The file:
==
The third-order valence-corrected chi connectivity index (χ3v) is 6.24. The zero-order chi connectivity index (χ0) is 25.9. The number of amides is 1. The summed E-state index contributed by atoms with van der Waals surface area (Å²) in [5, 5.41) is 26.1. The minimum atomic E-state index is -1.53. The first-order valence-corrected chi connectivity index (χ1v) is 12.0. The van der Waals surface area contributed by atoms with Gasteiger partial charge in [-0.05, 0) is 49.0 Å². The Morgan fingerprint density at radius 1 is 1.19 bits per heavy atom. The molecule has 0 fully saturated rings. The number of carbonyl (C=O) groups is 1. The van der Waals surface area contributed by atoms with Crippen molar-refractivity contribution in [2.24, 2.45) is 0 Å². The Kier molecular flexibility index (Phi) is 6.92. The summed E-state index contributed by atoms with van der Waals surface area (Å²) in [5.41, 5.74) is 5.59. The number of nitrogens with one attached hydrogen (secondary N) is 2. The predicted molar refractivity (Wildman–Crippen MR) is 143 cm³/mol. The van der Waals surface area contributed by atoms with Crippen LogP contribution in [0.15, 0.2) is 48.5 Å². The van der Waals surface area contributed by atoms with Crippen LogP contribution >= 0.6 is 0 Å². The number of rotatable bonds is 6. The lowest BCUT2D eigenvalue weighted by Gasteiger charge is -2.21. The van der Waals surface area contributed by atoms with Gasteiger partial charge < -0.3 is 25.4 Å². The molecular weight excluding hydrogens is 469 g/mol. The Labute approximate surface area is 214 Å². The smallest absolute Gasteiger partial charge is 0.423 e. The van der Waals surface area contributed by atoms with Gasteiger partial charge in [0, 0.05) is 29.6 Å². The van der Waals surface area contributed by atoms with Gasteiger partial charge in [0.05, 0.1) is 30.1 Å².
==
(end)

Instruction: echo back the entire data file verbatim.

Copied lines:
The third-order valence-corrected chi connectivity index (χ3v) is 6.24. The zero-order chi connectivity index (χ0) is 25.9. The number of amides is 1. The summed E-state index contributed by atoms with van der Waals surface area (Å²) in [5, 5.41) is 26.1. The minimum atomic E-state index is -1.53. The first-order valence-corrected chi connectivity index (χ1v) is 12.0. The van der Waals surface area contributed by atoms with Gasteiger partial charge in [-0.05, 0) is 49.0 Å². The Morgan fingerprint density at radius 1 is 1.19 bits per heavy atom. The molecule has 0 fully saturated rings. The number of carbonyl (C=O) groups is 1. The van der Waals surface area contributed by atoms with Crippen molar-refractivity contribution in [2.24, 2.45) is 0 Å². The Kier molecular flexibility index (Phi) is 6.92. The summed E-state index contributed by atoms with van der Waals surface area (Å²) in [5.41, 5.74) is 5.59. The number of nitrogens with one attached hydrogen (secondary N) is 2. The predicted molar refractivity (Wildman–Crippen MR) is 143 cm³/mol. The van der Waals surface area contributed by atoms with Crippen LogP contribution in [0.15, 0.2) is 48.5 Å². The van der Waals surface area contributed by atoms with Crippen LogP contribution >= 0.6 is 0 Å². The number of rotatable bonds is 6. The lowest BCUT2D eigenvalue weighted by Gasteiger charge is -2.21. The van der Waals surface area contributed by atoms with Gasteiger partial charge < -0.3 is 25.4 Å². The molecular weight excluding hydrogens is 469 g/mol. The Labute approximate surface area is 214 Å². The smallest absolute Gasteiger partial charge is 0.423 e. The van der Waals surface area contributed by atoms with Gasteiger partial charge in [0, 0.05) is 29.6 Å². The van der Waals surface area contributed by atoms with Gasteiger partial charge in [0.05, 0.1) is 30.1 Å².